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In fiction, a mobster might have someone killed that he hates, and then give a positive eulogy at his funeral. The victim's family may even thank him for the sweet words.

A fictional dictator may assassinate people lawlessly. The dictator could then celebrate the rule of law and the Magna Carta in speeches and holidays, even though he had rendered them pointless.

Is there a word or phrase for this practice?

My many searches have not turned up any.

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    There probably is some phrase from the Caesar/Brutus thingie.
    – Hot Licks
    Commented Oct 25, 2015 at 20:01
  • Well the concept is hypocrisy. One phrase that comes to mind is, "History is Written By the Winners" alexpeak.com/twr/hiwbtw - The fact is that when you are in total command, you can say what you like. Commented Oct 25, 2015 at 20:10
  • Hypocrisy, cant, humbug, pretence.... Or perhaps just evil.
    – WS2
    Commented Oct 25, 2015 at 21:52
  • @WS2 "pretense" led me to "semblance of" which seems like what I'm looking for. "Semblance of" what, though?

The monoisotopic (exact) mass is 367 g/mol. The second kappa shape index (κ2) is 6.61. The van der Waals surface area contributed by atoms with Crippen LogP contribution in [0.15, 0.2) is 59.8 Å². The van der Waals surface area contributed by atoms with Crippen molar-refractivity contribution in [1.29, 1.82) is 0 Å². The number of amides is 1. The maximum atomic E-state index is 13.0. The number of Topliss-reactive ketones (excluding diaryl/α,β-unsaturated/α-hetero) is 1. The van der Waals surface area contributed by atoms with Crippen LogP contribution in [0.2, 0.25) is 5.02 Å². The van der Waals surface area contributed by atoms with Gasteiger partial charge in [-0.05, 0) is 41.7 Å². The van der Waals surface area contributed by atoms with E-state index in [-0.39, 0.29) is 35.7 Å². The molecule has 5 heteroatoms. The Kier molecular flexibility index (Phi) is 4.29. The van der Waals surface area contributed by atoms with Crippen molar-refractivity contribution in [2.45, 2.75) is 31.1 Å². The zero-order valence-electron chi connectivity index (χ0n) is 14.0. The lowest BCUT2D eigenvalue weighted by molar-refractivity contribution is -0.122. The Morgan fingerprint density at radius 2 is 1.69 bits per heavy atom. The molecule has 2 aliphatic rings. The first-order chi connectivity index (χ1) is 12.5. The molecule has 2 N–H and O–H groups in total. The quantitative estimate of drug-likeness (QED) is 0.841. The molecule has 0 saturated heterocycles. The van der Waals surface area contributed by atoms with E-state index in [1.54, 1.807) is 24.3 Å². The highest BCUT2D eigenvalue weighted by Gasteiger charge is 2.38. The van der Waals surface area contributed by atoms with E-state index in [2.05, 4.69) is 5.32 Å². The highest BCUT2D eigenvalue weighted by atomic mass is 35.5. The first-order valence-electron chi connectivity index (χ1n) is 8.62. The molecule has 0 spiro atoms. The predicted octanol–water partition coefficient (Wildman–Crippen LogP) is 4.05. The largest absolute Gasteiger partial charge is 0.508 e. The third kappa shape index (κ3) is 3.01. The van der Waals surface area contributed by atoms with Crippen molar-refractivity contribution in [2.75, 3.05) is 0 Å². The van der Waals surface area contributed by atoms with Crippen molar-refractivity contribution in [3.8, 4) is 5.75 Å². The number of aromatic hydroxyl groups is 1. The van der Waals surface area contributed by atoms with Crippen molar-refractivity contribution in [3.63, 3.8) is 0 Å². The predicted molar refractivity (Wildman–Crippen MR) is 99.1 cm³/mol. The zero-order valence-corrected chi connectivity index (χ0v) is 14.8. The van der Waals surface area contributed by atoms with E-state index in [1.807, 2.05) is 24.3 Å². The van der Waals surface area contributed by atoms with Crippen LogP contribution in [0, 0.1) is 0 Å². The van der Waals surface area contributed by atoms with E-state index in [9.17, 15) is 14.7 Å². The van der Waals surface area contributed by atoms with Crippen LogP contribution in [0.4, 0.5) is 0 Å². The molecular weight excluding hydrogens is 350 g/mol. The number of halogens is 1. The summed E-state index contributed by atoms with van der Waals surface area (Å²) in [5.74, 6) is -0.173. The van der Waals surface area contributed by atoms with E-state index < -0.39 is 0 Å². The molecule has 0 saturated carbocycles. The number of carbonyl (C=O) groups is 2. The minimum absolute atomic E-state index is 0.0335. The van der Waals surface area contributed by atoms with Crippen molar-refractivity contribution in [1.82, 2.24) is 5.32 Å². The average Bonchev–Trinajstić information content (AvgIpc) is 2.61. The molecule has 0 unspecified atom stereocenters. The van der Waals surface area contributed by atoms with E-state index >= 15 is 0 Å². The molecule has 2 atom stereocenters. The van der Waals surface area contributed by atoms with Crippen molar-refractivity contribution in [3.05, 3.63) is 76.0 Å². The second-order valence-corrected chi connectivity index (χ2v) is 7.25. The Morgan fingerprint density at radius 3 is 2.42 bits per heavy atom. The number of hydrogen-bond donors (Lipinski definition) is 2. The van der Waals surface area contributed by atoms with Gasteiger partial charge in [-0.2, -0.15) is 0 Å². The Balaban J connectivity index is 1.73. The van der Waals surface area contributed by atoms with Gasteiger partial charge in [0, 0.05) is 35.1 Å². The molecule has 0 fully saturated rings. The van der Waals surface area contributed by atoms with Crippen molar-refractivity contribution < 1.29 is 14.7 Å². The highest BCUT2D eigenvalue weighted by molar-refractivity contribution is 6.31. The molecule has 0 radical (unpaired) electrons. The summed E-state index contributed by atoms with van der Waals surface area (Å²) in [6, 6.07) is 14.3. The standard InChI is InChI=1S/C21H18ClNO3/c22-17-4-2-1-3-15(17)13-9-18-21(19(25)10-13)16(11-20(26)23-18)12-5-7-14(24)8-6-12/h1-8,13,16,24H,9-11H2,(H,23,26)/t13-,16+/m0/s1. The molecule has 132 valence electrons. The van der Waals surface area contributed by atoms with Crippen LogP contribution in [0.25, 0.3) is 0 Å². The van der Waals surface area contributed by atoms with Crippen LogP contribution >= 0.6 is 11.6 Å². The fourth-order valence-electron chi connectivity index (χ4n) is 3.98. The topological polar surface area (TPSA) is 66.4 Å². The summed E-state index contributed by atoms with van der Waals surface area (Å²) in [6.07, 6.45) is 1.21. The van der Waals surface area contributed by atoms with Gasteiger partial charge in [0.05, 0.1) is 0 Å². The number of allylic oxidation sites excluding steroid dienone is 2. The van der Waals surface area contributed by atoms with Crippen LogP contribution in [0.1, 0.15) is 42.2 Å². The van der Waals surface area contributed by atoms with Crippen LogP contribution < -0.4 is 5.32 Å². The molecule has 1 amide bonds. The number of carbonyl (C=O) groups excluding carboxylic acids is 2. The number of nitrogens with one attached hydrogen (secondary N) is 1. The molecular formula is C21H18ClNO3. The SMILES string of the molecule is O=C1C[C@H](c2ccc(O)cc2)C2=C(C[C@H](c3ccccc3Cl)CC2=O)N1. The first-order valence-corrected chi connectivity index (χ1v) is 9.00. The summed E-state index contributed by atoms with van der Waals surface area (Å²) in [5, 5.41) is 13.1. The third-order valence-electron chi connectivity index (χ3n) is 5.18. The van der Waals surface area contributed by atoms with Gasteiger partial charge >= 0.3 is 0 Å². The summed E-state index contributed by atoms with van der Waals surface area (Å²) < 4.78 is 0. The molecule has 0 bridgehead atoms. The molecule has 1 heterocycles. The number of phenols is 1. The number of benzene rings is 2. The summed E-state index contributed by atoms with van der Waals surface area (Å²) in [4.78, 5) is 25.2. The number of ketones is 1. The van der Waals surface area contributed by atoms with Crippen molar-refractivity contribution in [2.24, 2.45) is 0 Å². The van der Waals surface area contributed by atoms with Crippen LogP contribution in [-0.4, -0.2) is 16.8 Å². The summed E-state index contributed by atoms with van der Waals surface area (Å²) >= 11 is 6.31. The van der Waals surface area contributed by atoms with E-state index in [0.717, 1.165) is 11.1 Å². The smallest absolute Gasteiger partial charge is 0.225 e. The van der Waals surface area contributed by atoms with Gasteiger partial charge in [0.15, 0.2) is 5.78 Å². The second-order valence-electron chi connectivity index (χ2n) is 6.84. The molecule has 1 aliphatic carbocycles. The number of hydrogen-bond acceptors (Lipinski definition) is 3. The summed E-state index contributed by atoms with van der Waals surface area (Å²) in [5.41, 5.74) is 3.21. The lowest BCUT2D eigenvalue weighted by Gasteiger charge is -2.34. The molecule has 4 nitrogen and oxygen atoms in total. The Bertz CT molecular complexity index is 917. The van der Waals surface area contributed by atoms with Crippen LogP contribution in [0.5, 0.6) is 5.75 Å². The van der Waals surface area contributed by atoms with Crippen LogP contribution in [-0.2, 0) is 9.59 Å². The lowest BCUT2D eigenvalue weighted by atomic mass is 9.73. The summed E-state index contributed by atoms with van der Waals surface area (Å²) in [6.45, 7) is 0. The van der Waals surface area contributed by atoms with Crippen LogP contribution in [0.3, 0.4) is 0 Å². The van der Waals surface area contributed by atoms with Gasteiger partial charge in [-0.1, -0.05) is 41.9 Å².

– Michael
    Commented Oct 25, 2015 at 22:45
  • @HotLicks: That was the other way 'round. M.A. came "to bury Caesar, not to praise him". This is praising someone that you killed.
    – Drew
    Commented Jan 24, 2016 at 15:38

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Consider, [shed (or cry or weep)] crocodile tears

: an insincere display of grief, as in When the play's star broke her leg, her understudy wept crocodile tears. This term comes from the mistaken notion that crocodiles weep while eating their prey, one held in ancient Roman times. The actual term was picked up by Shakespeare and many other writers after him, and remains current. [Late 1500s ] The American Heritage® Idioms Dictionary

: tears or expressions of sorrow that are insincere OED

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  • This applies to the mobster but not the dictator. The hypothetical dictator has not acknowledged there's anything negative happening; on the contrary, he is celebrating the things he disregards.
    – Michael
    Commented Oct 25, 2015 at 22:42

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